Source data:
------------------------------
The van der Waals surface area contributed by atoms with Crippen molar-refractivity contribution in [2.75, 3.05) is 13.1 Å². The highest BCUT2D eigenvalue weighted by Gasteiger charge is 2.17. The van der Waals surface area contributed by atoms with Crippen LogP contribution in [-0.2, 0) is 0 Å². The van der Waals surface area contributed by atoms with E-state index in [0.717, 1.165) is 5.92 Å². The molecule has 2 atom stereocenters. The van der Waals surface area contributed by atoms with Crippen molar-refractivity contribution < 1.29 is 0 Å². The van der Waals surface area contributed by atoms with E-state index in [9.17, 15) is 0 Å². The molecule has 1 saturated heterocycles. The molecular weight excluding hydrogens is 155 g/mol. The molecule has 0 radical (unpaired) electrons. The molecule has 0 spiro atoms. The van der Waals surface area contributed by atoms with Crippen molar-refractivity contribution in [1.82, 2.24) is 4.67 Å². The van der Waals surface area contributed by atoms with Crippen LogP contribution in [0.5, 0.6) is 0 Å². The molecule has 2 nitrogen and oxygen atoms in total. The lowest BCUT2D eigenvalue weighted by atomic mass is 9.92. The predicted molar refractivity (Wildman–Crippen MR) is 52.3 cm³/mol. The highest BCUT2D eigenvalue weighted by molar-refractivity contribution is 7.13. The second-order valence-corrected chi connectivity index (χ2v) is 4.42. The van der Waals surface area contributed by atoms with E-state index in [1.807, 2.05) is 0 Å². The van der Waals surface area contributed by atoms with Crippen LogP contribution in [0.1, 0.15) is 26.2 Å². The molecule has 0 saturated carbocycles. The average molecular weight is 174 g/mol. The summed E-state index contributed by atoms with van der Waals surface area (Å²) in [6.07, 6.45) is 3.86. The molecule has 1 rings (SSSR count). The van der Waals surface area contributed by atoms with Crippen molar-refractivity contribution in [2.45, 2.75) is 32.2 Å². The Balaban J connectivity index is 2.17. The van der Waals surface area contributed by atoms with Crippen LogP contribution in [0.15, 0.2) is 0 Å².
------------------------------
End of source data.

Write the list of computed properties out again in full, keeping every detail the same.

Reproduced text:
The van der Waals surface area contributed by atoms with Crippen molar-refractivity contribution in [2.75, 3.05) is 13.1 Å². The highest BCUT2D eigenvalue weighted by Gasteiger charge is 2.17. The van der Waals surface area contributed by atoms with Crippen LogP contribution in [-0.2, 0) is 0 Å². The van der Waals surface area contributed by atoms with E-state index in [0.717, 1.165) is 5.92 Å². The molecule has 2 atom stereocenters. The van der Waals surface area contributed by atoms with Crippen molar-refractivity contribution < 1.29 is 0 Å². The van der Waals surface area contributed by atoms with E-state index in [9.17, 15) is 0 Å². The molecule has 1 saturated heterocycles. The molecular weight excluding hydrogens is 155 g/mol. The molecule has 0 radical (unpaired) electrons. The molecule has 0 spiro atoms. The van der Waals surface area contributed by atoms with Crippen molar-refractivity contribution in [1.82, 2.24) is 4.67 Å². The van der Waals surface area contributed by atoms with Crippen LogP contribution in [0.5, 0.6) is 0 Å². The molecule has 2 nitrogen and oxygen atoms in total. The lowest BCUT2D eigenvalue weighted by atomic mass is 9.92. The predicted molar refractivity (Wildman–Crippen MR) is 52.3 cm³/mol. The highest BCUT2D eigenvalue weighted by molar-refractivity contribution is 7.13. The second-order valence-corrected chi connectivity index (χ2v) is 4.42. The van der Waals surface area contributed by atoms with E-state index in [1.807, 2.05) is 0 Å². The van der Waals surface area contributed by atoms with Crippen LogP contribution in [0.1, 0.15) is 26.2 Å². The molecule has 0 saturated carbocycles. The average molecular weight is 174 g/mol. The summed E-state index contributed by atoms with van der Waals surface area (Å²) in [6.07, 6.45) is 3.86. The molecule has 1 rings (SSSR count). The van der Waals surface area contributed by atoms with Crippen molar-refractivity contribution in [2.45, 2.75) is 32.2 Å². The Balaban J connectivity index is 2.17. The van der Waals surface area contributed by atoms with Crippen LogP contribution in [0.15, 0.2) is 0 Å².